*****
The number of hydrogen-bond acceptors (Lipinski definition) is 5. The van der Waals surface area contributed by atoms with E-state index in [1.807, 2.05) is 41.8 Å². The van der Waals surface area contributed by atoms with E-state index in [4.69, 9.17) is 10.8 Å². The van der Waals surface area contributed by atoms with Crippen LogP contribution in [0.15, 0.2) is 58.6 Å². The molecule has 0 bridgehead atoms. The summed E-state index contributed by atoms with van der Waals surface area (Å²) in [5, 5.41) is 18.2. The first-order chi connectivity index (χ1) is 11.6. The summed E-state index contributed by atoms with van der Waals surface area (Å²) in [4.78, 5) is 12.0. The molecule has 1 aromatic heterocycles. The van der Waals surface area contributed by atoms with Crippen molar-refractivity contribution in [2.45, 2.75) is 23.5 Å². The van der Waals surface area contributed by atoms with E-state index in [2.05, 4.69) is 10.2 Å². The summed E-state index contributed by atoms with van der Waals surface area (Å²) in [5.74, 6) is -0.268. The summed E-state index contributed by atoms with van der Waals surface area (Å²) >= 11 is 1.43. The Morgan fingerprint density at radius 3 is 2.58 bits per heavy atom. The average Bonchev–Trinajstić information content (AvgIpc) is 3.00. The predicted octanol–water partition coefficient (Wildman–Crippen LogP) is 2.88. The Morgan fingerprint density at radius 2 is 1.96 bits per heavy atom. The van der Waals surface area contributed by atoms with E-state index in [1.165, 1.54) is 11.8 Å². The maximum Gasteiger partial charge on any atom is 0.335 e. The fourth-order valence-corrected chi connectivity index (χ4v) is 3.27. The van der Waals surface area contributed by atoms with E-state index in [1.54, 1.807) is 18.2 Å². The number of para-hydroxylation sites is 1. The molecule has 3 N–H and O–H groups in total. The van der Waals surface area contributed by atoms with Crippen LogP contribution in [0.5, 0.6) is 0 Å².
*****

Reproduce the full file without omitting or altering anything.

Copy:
The number of hydrogen-bond acceptors (Lipinski definition) is 5. The van der Waals surface area contributed by atoms with E-state index in [1.807, 2.05) is 41.8 Å². The van der Waals surface area contributed by atoms with E-state index in [4.69, 9.17) is 10.8 Å². The van der Waals surface area contributed by atoms with Crippen LogP contribution in [0.15, 0.2) is 58.6 Å². The molecule has 0 bridgehead atoms. The summed E-state index contributed by atoms with van der Waals surface area (Å²) in [5, 5.41) is 18.2. The first-order chi connectivity index (χ1) is 11.6. The summed E-state index contributed by atoms with van der Waals surface area (Å²) in [4.78, 5) is 12.0. The molecule has 1 aromatic heterocycles. The van der Waals surface area contributed by atoms with Crippen molar-refractivity contribution in [2.45, 2.75) is 23.5 Å². The van der Waals surface area contributed by atoms with E-state index in [2.05, 4.69) is 10.2 Å². The summed E-state index contributed by atoms with van der Waals surface area (Å²) in [5.74, 6) is -0.268. The summed E-state index contributed by atoms with van der Waals surface area (Å²) >= 11 is 1.43. The Morgan fingerprint density at radius 3 is 2.58 bits per heavy atom. The average Bonchev–Trinajstić information content (AvgIpc) is 3.00. The predicted octanol–water partition coefficient (Wildman–Crippen LogP) is 2.88. The Morgan fingerprint density at radius 2 is 1.96 bits per heavy atom. The van der Waals surface area contributed by atoms with E-state index in [1.165, 1.54) is 11.8 Å². The maximum Gasteiger partial charge on any atom is 0.335 e. The fourth-order valence-corrected chi connectivity index (χ4v) is 3.27. The van der Waals surface area contributed by atoms with E-state index in [1.54, 1.807) is 18.2 Å². The number of para-hydroxylation sites is 1. The molecule has 3 N–H and O–H groups in total. The van der Waals surface area contributed by atoms with Crippen LogP contribution in [0.5, 0.6) is 0 Å².